frog on the farm
frog on the farm

Although I will often see toads among the garden critters, today was the first time I’ve ever seen a frog.  We’ve been having a bit of a heat wave this summer and with no frog habitat nearby, I was very surprised to see it.  I was milking the goats and the cat chased it into the barn.  Then chased it toward me.  I stuck out my foot to stop the cat and scooped up the frog.  I took it outside and set it down by our outdoor water hose that leaks while it runs (so there was a little pond).  It stayed there long enough to get it’s picture taken, but later after finishing my chores, it seemed to have moved on (or hidden better).

I’m always excited to see frogs, toads, snakes and other predators moving into the farm.  In this era of poisons as a solution for pest control, the real losers are those that used to hunt them, but that get so over-loaded with poison that they mutate and die out.  Meanwhile, the pests adapt to the poisons and only those that can survive breed and pretty soon the whole population of pests can withstand DDT.  But slower breeders like predators and humans accumulate greater concentrations of poisons in our bodies, so it takes us longer to bounce back.  The down side is that the pests come back twice as hard and now we’ve got a real problem because we’ve eliminated everything that used to eat them.  Population explosion of pests fueled by monocultures and not regulated with any natural systems.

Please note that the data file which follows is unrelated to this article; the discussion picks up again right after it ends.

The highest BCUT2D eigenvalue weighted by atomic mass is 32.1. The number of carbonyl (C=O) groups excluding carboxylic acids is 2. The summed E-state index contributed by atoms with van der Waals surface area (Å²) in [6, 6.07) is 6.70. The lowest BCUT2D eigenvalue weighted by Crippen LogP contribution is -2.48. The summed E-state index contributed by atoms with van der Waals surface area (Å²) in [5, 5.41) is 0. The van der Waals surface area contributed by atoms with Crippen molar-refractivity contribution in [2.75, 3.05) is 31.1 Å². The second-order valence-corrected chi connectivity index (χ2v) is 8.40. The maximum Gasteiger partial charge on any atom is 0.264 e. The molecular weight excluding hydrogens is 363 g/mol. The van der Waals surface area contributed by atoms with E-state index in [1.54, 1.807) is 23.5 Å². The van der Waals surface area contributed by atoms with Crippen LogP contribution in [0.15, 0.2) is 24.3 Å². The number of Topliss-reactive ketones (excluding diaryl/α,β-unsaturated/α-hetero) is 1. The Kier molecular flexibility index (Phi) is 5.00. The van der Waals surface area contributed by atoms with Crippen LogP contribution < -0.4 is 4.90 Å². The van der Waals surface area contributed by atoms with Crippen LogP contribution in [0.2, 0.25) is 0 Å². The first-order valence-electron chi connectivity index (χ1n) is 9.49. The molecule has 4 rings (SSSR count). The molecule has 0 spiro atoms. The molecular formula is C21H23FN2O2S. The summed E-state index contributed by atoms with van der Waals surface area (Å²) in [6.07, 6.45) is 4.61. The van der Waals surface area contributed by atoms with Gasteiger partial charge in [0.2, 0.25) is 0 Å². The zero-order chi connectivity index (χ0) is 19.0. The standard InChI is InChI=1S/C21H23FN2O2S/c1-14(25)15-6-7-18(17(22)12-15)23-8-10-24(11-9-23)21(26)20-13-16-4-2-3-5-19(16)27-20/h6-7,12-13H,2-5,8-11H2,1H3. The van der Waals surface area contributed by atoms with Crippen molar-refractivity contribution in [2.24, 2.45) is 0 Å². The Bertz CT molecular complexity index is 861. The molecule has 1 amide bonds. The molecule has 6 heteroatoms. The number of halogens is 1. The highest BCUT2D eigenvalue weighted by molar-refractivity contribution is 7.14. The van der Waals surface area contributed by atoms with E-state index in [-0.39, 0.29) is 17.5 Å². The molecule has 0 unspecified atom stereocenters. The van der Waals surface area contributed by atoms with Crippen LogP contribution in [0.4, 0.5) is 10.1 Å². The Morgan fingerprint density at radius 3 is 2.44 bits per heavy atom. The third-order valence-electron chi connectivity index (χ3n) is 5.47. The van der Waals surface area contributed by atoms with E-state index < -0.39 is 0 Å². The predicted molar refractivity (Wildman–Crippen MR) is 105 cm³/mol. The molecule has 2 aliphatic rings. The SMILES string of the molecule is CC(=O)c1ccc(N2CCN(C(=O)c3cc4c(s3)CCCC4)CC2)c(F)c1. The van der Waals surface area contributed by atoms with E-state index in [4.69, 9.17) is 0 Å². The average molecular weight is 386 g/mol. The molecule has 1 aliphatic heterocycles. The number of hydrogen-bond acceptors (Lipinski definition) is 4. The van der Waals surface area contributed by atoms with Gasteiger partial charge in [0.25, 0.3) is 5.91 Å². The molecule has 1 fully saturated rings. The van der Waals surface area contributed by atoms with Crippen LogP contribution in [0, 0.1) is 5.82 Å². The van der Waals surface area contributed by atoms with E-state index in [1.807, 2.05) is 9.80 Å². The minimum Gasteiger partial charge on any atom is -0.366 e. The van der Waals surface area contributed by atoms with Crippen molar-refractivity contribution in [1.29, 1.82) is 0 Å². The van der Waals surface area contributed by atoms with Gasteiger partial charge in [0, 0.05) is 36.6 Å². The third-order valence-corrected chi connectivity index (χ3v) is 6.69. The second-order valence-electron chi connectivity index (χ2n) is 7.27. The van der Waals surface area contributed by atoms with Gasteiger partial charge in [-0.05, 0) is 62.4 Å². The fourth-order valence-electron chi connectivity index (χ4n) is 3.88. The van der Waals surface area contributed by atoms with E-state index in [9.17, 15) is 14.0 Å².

My goal, as a farmer, is to create habitat for the predators and let them do the hard work of controlling my pests for me.  The frog was a surprise for me.  Since our farm is located at the top of two water sheds, we have very little standing water close by.  So this little frog must have made quite a journey.  I remember frogs were all over when I was a kid, but pollution seems to have taken its toll.  This frog seemed to be in good shape, no deformities that I could spot.

Other predator critters I’ve seen this summer include: preying mantis, snake, and toad.

Published by Morganic Permaculture Farm

A 30-acre permaculture farm near Fife Lake, Michigan, operated and facilitated by Stuart Kunkle. Utilizing and filtering through permaculture ethics and principles the raising of pastured, non-gmo supplemented, heritage pigs, chickens, rabbits, goats, sheep, ducks, and quail.

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